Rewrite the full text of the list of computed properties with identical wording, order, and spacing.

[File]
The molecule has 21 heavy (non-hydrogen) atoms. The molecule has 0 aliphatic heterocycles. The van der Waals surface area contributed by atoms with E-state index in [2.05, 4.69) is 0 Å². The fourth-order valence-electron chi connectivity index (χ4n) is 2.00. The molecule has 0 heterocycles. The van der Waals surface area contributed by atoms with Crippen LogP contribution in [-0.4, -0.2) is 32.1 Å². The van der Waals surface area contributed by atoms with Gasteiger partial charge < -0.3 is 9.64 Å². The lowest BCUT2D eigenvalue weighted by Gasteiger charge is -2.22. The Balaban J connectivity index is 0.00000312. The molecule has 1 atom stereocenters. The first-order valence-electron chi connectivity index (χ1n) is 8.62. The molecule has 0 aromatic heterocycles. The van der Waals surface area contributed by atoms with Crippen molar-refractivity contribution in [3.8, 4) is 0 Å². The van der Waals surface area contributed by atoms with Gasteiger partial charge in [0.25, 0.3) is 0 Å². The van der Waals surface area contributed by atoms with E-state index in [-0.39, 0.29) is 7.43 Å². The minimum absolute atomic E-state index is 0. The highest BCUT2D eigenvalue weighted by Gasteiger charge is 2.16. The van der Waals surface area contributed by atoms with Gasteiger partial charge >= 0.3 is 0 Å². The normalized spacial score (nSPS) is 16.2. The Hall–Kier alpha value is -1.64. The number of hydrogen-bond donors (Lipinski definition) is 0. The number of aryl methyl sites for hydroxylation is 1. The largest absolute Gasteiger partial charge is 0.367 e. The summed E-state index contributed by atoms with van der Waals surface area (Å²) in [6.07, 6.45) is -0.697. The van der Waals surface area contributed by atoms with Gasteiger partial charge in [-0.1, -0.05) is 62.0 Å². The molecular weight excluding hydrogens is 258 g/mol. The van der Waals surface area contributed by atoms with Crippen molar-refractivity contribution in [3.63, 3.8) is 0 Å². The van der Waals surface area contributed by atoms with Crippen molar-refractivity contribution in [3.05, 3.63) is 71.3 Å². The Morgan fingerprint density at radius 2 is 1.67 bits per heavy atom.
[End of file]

The molecule has 21 heavy (non-hydrogen) atoms. The molecule has 0 aliphatic heterocycles. The van der Waals surface area contributed by atoms with E-state index in [2.05, 4.69) is 0 Å². The fourth-order valence-electron chi connectivity index (χ4n) is 2.00. The molecule has 0 heterocycles. The van der Waals surface area contributed by atoms with Crippen LogP contribution in [-0.4, -0.2) is 32.1 Å². The van der Waals surface area contributed by atoms with Gasteiger partial charge < -0.3 is 9.64 Å². The lowest BCUT2D eigenvalue weighted by Gasteiger charge is -2.22. The Balaban J connectivity index is 0.00000312. The molecule has 1 atom stereocenters. The first-order valence-electron chi connectivity index (χ1n) is 8.62. The molecule has 0 aromatic heterocycles. The van der Waals surface area contributed by atoms with Crippen molar-refractivity contribution in [3.8, 4) is 0 Å². The van der Waals surface area contributed by atoms with Gasteiger partial charge in [0.25, 0.3) is 0 Å². The van der Waals surface area contributed by atoms with E-state index in [-0.39, 0.29) is 7.43 Å². The minimum absolute atomic E-state index is 0. The highest BCUT2D eigenvalue weighted by Gasteiger charge is 2.16. The van der Waals surface area contributed by atoms with Gasteiger partial charge >= 0.3 is 0 Å². The normalized spacial score (nSPS) is 16.2. The Hall–Kier alpha value is -1.64. The number of hydrogen-bond donors (Lipinski definition) is 0. The number of aryl methyl sites for hydroxylation is 1. The largest absolute Gasteiger partial charge is 0.367 e. The summed E-state index contributed by atoms with van der Waals surface area (Å²) in [6.07, 6.45) is -0.697. The van der Waals surface area contributed by atoms with Gasteiger partial charge in [-0.1, -0.05) is 62.0 Å². The molecular weight excluding hydrogens is 258 g/mol. The van der Waals surface area contributed by atoms with Crippen molar-refractivity contribution in [3.63, 3.8) is 0 Å². The van der Waals surface area contributed by atoms with Crippen molar-refractivity contribution in [3.05, 3.63) is 71.3 Å². The Morgan fingerprint density at radius 2 is 1.67 bits per heavy atom.